Climate Change: Canadian Legal and Policy Responses

AuthorJamie Benidickson
In broad terms, the response to climate change has t wo major dimen-
sions. On the one hand, mitigation measures are directed towards the
challenge of reducing greenhouse gas emissions that are contributing
to climate change. Simultaneously, alongside measures to mitigate the
factors and processes th at contribute to climate change, effort s are also
underway to facilitate ad aptation to the impacts and effects of clim ate
change that are alre ady apparent and continuing. Domestic mitigation
and adaptation initiative s in Canada unfold against a backdrop that not
only involves international commitment s, as discussed i n Chapter 4,
but now also includes acknowledgment by the Federal Court of Appeal
that greenhouse gases “are harmful to both health and the environ-
ment and as such, constitute an evil t hat justif‌ies the exercis e of the
crimina l law power.1 Following a brief review of climate change infor-
mation, drawing heav ily upon Assessment Report s (AR) prepared by
the Intergovernmental Panel on Climate Ch ange (IPCC), this chapter
surveys Canad ian responses at the federal level, in intergovernmental
settings, in a number of provinces, and within the municipal rea lm.
1 Syncrude Cana da Ltd v Canada (Attorney General), 2016 FCA 160 at para 62
[Syncr ude].
Climate Cha nge: Canadian Legal a nd Policy Responses 397
For the benef‌it of policy-makers, experts f rom the physical sciences
associated wit h the IPCC summarized t heir understanding of the con-
tribution of human activity to changing atmospheric conditions in t he
2013 Assessment Report (AR5):2
Human inf‌luence on the cl imate system is clear. This is evident f rom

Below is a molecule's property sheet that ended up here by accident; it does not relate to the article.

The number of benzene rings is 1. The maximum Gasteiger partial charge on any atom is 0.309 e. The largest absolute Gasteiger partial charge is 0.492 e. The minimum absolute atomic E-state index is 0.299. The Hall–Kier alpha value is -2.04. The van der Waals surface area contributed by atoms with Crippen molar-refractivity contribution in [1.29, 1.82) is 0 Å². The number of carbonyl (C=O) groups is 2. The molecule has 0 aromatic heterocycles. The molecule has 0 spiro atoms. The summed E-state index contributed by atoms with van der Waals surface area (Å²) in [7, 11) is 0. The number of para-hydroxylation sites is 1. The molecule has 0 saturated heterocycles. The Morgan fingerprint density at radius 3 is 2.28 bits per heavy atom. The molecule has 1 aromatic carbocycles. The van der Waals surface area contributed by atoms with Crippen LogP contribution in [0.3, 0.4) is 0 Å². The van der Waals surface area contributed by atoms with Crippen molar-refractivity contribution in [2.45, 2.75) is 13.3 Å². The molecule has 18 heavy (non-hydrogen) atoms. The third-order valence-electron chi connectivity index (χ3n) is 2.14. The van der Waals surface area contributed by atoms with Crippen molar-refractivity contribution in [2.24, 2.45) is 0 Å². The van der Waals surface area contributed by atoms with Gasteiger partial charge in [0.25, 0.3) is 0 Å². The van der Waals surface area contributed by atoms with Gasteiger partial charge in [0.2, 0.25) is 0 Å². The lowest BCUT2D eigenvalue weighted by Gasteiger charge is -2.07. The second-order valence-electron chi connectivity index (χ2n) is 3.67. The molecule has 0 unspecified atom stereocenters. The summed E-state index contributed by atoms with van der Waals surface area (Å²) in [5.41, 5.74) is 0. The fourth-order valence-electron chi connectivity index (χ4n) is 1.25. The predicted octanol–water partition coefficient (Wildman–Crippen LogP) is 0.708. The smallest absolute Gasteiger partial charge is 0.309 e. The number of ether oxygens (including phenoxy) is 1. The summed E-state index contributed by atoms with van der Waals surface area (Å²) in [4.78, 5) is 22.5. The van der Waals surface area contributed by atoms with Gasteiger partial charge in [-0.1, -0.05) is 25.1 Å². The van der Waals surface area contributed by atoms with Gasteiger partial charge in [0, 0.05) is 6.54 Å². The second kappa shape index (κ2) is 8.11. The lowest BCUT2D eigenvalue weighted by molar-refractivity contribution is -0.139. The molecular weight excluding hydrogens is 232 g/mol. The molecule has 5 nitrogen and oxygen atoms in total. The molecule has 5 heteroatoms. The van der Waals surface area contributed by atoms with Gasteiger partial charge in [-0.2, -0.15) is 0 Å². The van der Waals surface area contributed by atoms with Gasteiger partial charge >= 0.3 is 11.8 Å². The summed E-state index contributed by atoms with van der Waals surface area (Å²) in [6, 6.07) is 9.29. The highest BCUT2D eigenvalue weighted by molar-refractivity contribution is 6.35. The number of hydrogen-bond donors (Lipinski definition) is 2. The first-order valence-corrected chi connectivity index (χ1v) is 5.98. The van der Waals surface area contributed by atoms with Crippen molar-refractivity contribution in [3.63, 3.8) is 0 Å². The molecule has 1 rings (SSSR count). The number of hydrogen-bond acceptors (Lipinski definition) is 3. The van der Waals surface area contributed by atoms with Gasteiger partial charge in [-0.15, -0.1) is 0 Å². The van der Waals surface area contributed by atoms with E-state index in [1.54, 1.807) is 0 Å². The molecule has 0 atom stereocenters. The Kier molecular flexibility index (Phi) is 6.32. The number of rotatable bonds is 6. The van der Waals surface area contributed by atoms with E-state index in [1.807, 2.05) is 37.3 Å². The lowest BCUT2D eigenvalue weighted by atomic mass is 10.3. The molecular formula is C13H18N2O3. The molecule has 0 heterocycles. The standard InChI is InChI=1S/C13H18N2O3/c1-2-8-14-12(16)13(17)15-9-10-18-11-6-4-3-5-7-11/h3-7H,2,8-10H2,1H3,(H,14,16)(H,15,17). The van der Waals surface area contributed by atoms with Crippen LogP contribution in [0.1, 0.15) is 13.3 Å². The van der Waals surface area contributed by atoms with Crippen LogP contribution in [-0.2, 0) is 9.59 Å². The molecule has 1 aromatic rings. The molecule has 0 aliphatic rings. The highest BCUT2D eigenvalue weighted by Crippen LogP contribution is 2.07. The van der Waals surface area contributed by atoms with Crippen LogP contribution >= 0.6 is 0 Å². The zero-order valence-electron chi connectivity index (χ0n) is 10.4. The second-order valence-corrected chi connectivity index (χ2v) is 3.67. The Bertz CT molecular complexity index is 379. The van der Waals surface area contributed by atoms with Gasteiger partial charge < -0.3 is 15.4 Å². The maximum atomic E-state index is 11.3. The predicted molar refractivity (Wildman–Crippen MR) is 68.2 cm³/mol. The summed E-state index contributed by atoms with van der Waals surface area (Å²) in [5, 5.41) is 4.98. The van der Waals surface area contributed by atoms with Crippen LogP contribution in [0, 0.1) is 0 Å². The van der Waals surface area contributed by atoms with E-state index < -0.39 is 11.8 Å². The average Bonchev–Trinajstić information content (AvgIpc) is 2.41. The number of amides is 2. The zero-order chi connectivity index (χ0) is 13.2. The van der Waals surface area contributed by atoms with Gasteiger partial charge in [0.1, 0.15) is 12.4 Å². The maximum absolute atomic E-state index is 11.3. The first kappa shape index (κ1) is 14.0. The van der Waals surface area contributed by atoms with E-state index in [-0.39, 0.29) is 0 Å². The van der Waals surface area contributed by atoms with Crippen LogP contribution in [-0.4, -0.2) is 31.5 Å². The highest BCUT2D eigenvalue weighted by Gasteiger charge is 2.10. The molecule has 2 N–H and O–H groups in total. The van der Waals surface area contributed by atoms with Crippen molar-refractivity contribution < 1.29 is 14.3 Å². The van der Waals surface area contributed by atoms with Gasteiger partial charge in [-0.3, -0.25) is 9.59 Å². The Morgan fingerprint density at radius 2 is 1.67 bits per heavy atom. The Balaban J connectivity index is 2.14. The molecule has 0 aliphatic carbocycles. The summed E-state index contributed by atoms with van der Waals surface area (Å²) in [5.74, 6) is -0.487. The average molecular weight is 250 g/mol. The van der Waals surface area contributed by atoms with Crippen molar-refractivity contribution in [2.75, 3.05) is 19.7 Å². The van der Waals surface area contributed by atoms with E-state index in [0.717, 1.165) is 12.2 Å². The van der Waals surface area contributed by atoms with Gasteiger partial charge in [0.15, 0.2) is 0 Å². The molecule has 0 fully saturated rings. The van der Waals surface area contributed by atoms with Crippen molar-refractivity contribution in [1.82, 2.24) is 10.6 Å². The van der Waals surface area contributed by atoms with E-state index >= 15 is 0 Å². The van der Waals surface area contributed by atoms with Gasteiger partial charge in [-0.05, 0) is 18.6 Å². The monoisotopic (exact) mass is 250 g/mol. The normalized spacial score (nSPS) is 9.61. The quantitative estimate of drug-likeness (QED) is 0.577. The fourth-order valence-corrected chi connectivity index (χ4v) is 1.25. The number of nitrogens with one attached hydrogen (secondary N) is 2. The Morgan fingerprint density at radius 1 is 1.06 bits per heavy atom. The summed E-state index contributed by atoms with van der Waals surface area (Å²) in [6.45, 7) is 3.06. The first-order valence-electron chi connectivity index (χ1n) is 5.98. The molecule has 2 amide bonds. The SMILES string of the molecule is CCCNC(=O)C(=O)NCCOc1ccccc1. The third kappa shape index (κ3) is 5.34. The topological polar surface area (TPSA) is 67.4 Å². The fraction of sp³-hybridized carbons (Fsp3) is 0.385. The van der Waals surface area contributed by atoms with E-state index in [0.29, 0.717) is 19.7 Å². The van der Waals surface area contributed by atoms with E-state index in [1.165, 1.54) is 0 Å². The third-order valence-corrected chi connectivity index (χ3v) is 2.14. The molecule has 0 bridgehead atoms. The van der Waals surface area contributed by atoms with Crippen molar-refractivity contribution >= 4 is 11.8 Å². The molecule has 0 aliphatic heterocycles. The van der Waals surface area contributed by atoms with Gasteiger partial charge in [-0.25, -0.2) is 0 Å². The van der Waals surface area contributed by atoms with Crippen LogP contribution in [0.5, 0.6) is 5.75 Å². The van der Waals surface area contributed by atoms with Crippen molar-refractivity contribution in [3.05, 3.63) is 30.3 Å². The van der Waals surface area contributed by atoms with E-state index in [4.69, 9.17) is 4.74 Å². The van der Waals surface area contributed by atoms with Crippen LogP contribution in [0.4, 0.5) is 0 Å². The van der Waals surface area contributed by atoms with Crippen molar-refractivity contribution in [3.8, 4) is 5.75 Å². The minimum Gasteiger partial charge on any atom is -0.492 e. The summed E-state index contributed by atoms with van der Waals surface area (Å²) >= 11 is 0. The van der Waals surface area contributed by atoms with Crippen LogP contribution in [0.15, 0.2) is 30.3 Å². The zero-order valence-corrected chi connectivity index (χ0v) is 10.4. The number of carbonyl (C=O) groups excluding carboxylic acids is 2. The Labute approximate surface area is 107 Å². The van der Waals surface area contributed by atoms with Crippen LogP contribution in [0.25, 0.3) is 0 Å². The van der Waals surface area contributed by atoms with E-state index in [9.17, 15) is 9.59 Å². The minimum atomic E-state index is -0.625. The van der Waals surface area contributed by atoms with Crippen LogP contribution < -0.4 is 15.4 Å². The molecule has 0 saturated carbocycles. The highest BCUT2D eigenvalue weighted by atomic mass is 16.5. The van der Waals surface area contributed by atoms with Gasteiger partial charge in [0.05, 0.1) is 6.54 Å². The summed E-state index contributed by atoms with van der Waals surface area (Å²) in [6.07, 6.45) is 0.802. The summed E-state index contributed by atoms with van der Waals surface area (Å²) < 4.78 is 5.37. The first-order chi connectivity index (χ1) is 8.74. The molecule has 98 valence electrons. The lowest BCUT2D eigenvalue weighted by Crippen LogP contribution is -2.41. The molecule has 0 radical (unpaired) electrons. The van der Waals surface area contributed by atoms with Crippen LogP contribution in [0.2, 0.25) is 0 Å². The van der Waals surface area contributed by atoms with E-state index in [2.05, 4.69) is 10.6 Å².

the increasi ng greenhouse gas concentr ations in the atmosphere,
positive radiat ive forcing, observed warm ing, and understandi ng of
the climate system.3
Human inf‌luence ha s been detected in warm ing of the atmosphere
and the ocean, in c hanges in the global water c ycle, in reductions in
snow and ice, in global mean se a level rise, and in ch anges in some
climate ext remes. This evidence for human in f‌luence has grown since
AR4. It is extremely likely th at human inf‌luence has bee n the domin-
ant cause of the obser ved warming since the mid-20th centur y.4
With reference to future developments, IPCC AR5 observed that:
“Continued emissions of greenhouse gases will cause fu rther warming
and changes in all components of the cl imate system. Limiting climate
change will requi re substantial and sustained reductions of g reenhouse
gas emissions.”5
The Paris Agreement aff‌ir med a mitigation target or objective of
“hold ing the increase in the global average temperature to well below 2
degrees C above pre-industrial levels,” but in addition noted the signif‌i-
cance of “pursuing efforts to l imit the temperature increase to 1.5 degrees
C above pre-industrial levels, recogni zing that this would sign if‌icantly
reduce the risks and impact s of climate change.” In relation to the more
ambitious 1.5°C goal, the IPCC prepared a Special Report in 2018.
The anticipated sectoral impacts of climate change on agriculture,
forestry, and f‌isheries, for example, have been exam ined from the Can-
adian perspect ive.6 On a broad scale, ecosystems and habitat are bei ng
2 TF Stocker et al, e ds, “Summary for Policym akers” in Intergovernmenta l Panel on
Climate Cha nge [IPCC], Climate Change 2013: The Physical Science Basi s (Cam -
bridge: Cambr idge University Press, 2014), online:
images/report/ WG1AR5_SPM_FINAL.pdf.
3 Ib id at 15.
4 Ibid at 17.
5 Ibi d at 19.
6 Geologic al Survey of Canada, Terrai n Sciences Division, Climate C hange Impacts
and Adaptat ion: A Canadian Perspective (Ottawa: Cl imate Change Impacts and
Adaptation Prog ram, 2004).

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